How many players are on the team?

Right now we’re at about 36. I was hoping we’d reach at about 40 but it just didn’t seem to happen. I think one of the big issues is the cost. I mean come on, these are college kids, their priority is to go to school. It’s $200 club fee and then $650 for your equipment. And I mean don’t get me wrong, for $650 they’re getting a lot of equipment and it’s top-of-the-line stuff. It can tend to be a little crippling because you may push away a potentially really great player because he just can’t swing the money … my goal is to try to have a fund set up for some of those students  that really, really, really want to play and just can’t swing the money. I’d hate for someone not to play just because of the cost … some other clubs out there, their kids pay like $25 to play. I could get half the university for $25 to play. But that just tells me the kids that we have on this team, the guys that are there, because of the cost, it tells me that they really want to be there, at any cost.

What kind of style or scheme can we expect from the offense?

We’re running a west coast offense, we’re running a spread. We’re running a spread offense, we have the talent pool for it. Got a lot of speed, a lot of good receiving capabilities and we got a great quarterback … We can go multiple sets out of that spread formation, so it gives the ability to change things up if we have to. We do no-huddle. Everything’s called from the sideline, everybody has a wrist coach. That allows us to control the speed of the game. We can control how fast or how slow, depending upon what’s happening, depending upon how tired the defense is getting. If we see the defense getting tired, we speed it up and we make them drag their tongue along with them down the field …everything’s out of the gun. This particular offense is set up to be very simple … you’ve got major colleges running it across the country, you’ve got a plethora of high schools running it across the country. It’s a system that’s set up to be very simple line blocking-wise. It makes it so that you don’t have to overthink it and get all bent out of shape and then you miss the block … it takes that all out of it. From a skill player standpoint, everybody has very simplistic routes and it’s repetitive, but we have the ability to manipulate, switch it, change it as we need to … We could do quite a bit from what we have, but the concept is extremely simple.

And defensively?

Our base defense is a 4-3, we’re also running some 5-2, multiple stunts out of both defenses. We’ve got great linebackers, some tremendous linebackers actually. And we have one hell of a safety. I’ve got two great defensive ends, I mean my one defensive end is six-foot-six, like 360 pounds. And my other defensive end is like six-foot-four, six-foot-five like 290 lbs., and they’re not slow amazingly enough. They both shock me sometimes at how quickly they can move …we’ve got some size on this team and we’ve got some talent on this team. It’s just a case of making sure everybody’s in the right place.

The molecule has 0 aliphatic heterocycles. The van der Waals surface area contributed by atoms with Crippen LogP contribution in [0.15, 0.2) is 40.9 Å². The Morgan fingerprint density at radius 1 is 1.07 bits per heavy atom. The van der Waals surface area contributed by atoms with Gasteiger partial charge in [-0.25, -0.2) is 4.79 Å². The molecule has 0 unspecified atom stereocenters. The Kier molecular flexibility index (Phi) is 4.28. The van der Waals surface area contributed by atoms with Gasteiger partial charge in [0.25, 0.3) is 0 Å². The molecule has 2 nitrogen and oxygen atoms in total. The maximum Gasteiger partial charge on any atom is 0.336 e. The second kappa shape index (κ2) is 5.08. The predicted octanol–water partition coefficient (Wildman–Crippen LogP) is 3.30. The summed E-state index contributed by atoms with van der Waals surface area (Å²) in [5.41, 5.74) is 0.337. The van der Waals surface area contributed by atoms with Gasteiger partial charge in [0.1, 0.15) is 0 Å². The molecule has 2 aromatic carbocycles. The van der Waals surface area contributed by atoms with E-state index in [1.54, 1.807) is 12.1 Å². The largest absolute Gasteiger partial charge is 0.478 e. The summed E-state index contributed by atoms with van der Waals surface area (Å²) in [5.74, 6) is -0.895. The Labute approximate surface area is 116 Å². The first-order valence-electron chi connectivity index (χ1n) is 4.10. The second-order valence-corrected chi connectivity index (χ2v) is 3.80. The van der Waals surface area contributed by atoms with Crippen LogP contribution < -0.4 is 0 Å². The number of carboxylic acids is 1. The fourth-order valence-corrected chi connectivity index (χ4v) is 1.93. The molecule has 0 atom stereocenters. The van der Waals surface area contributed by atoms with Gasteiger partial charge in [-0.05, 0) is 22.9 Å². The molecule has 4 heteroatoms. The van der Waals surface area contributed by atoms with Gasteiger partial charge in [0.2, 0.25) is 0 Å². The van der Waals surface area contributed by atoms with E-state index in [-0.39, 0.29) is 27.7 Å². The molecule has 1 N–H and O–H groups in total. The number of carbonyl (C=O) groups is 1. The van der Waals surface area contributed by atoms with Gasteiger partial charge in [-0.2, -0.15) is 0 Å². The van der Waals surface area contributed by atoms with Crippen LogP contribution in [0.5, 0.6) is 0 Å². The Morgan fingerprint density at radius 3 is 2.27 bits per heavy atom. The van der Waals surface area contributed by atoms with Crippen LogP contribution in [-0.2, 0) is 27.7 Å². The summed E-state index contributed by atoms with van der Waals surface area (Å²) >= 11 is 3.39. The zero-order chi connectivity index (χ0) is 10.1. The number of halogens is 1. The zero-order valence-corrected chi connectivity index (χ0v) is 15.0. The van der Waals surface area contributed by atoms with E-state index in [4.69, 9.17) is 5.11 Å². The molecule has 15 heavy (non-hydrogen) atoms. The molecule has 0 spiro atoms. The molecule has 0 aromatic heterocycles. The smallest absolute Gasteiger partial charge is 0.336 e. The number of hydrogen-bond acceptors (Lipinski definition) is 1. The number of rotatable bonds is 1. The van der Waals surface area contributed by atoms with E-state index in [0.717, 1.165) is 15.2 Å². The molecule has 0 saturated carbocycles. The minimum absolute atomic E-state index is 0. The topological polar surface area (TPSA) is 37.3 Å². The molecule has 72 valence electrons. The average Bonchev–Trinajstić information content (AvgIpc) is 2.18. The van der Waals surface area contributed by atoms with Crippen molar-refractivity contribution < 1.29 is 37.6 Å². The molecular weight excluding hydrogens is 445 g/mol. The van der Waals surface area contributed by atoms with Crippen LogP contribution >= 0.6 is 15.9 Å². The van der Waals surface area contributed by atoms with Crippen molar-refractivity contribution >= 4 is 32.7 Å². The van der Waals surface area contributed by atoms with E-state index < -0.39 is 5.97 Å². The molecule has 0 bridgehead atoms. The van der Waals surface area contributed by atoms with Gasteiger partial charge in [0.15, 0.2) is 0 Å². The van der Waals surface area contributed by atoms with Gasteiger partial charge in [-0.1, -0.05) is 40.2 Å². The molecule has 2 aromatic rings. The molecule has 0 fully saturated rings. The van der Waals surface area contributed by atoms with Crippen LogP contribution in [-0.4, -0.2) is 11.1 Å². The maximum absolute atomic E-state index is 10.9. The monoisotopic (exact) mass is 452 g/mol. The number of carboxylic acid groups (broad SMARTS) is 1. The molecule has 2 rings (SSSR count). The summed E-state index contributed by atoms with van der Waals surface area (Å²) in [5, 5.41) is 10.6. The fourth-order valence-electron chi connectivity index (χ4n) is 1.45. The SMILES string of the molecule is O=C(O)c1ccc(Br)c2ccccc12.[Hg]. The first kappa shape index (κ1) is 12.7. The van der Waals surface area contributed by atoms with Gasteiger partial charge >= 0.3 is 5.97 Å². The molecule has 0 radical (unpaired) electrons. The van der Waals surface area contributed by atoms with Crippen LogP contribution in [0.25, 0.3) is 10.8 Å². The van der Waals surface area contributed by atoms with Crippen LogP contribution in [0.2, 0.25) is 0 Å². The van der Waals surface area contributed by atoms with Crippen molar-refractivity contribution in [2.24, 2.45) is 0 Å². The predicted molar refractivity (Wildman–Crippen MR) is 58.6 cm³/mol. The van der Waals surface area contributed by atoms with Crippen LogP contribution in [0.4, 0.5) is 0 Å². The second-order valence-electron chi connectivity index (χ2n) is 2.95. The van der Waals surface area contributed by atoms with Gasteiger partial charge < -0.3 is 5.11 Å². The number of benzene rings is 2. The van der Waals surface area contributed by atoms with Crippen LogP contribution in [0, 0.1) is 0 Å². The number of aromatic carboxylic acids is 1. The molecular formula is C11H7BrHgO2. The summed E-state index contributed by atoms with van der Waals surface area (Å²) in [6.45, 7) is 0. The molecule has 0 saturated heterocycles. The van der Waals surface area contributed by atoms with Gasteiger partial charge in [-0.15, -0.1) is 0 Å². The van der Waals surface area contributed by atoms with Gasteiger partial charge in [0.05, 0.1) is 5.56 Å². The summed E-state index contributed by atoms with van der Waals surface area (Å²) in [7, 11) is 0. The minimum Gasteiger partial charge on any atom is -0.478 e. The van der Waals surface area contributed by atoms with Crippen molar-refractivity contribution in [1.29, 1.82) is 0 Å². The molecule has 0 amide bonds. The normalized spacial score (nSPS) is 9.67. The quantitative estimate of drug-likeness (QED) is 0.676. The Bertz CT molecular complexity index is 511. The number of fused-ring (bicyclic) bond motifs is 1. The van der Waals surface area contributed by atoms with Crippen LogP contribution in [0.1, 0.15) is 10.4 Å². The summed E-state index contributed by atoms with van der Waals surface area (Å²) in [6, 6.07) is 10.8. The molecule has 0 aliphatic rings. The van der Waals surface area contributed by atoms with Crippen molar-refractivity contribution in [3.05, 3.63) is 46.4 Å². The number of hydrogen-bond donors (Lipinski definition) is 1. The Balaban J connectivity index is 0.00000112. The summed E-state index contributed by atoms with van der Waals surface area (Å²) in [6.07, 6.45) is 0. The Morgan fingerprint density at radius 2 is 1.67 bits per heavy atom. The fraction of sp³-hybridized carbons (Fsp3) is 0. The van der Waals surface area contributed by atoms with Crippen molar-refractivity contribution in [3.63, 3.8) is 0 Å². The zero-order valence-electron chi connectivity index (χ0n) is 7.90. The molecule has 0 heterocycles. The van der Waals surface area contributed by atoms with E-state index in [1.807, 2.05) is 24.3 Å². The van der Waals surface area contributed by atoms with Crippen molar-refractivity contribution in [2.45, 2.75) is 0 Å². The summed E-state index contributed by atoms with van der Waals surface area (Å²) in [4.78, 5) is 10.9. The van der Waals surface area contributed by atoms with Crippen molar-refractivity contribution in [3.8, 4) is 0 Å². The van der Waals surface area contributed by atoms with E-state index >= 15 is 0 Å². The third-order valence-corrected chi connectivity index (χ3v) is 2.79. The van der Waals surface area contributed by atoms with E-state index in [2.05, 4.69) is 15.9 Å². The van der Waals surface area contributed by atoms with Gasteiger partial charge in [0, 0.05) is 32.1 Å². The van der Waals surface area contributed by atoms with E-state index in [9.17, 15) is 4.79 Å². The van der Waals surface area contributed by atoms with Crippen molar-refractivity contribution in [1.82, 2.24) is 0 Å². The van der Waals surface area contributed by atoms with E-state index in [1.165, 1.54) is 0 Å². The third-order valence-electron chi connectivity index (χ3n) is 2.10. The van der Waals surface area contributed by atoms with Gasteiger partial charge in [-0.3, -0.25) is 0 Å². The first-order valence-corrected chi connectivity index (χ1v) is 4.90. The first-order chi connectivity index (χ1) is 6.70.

What can we expect against UM-Flint?

… We’re just going to go in and play our game, and that is dominating, hopefully as mistake-free as we can be, but (dominating) football. We’re basically going in to put it out there. And that’s the way I coach, I’m old style, which is “I’m going to push it right down your throat” type football … I don’t make predictions and I don’t sit here and say how it’s going to shake out. What I do say is, is that (when we take the field Saturday), these guys will be prepared to play ball … They will have all the tools they need to be successful. But at the end of the day—I tell them almost daily—at the end of the day, I can’t play the game for you. I can teach you everything you need to know, I can give you all the tools, but at the end of the day, you have to execute.

Manfroni on the challenges of building a fan base

And we’re trying to build a fan base out in the community, so I think we’ve come a long way to that too. We’re trying to do community outreach with the team going to different community events, that kind of thing, to raise awareness that we have football at Oakland University and we’d like people to come out and watch us. I mean, if you really think about it, the only place they can go and watch a college football game, the closest place is (East Lansing) or they can go downtown to Detroit and watch Wayne State. That’s pretty much it, those are your options … We should do well, I think we’ll get people behind us. I think we already do.

Oakland University plays its historic first football game this Saturday at 4 p.m. against UM-Flint at Atherton High School in Burton, MI.